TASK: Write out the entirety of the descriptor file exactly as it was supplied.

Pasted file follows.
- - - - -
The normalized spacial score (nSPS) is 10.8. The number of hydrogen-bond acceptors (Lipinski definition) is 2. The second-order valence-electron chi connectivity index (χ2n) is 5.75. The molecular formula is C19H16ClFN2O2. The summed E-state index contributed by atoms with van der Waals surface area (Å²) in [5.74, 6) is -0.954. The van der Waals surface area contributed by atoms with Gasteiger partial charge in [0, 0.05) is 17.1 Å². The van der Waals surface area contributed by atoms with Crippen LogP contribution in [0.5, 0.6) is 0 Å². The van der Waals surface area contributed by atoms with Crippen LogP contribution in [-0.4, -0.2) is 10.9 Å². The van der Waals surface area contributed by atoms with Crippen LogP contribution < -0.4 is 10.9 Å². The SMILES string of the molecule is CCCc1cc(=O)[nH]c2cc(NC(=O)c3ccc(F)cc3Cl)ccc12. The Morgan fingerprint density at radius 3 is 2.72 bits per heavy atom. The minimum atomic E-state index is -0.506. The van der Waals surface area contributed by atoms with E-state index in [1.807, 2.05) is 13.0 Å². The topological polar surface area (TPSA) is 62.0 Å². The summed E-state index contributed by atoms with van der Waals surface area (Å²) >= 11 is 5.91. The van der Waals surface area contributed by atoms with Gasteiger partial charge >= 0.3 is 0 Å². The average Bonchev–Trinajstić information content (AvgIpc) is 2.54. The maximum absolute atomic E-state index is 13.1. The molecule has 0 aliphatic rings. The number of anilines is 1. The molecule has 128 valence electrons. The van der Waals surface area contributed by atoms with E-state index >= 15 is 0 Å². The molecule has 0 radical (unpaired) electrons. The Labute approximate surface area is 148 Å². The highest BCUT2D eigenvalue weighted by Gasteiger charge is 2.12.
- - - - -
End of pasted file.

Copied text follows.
The normalized spacial score (nSPS) is 10.8. The number of hydrogen-bond acceptors (Lipinski definition) is 2. The second-order valence-electron chi connectivity index (χ2n) is 5.75. The molecular formula is C19H16ClFN2O2. The summed E-state index contributed by atoms with van der Waals surface area (Å²) in [5.74, 6) is -0.954. The van der Waals surface area contributed by atoms with Gasteiger partial charge in [0, 0.05) is 17.1 Å². The van der Waals surface area contributed by atoms with Crippen LogP contribution in [0.5, 0.6) is 0 Å². The van der Waals surface area contributed by atoms with Crippen LogP contribution in [-0.4, -0.2) is 10.9 Å². The van der Waals surface area contributed by atoms with Crippen LogP contribution < -0.4 is 10.9 Å². The SMILES string of the molecule is CCCc1cc(=O)[nH]c2cc(NC(=O)c3ccc(F)cc3Cl)ccc12. The Morgan fingerprint density at radius 3 is 2.72 bits per heavy atom. The minimum atomic E-state index is -0.506. The van der Waals surface area contributed by atoms with E-state index in [1.807, 2.05) is 13.0 Å². The topological polar surface area (TPSA) is 62.0 Å². The summed E-state index contributed by atoms with van der Waals surface area (Å²) >= 11 is 5.91. The van der Waals surface area contributed by atoms with Gasteiger partial charge >= 0.3 is 0 Å². The average Bonchev–Trinajstić information content (AvgIpc) is 2.54. The maximum absolute atomic E-state index is 13.1. The molecule has 0 aliphatic rings. The number of anilines is 1. The molecule has 128 valence electrons. The van der Waals surface area contributed by atoms with E-state index >= 15 is 0 Å². The molecule has 0 radical (unpaired) electrons. The Labute approximate surface area is 148 Å². The highest BCUT2D eigenvalue weighted by Gasteiger charge is 2.12.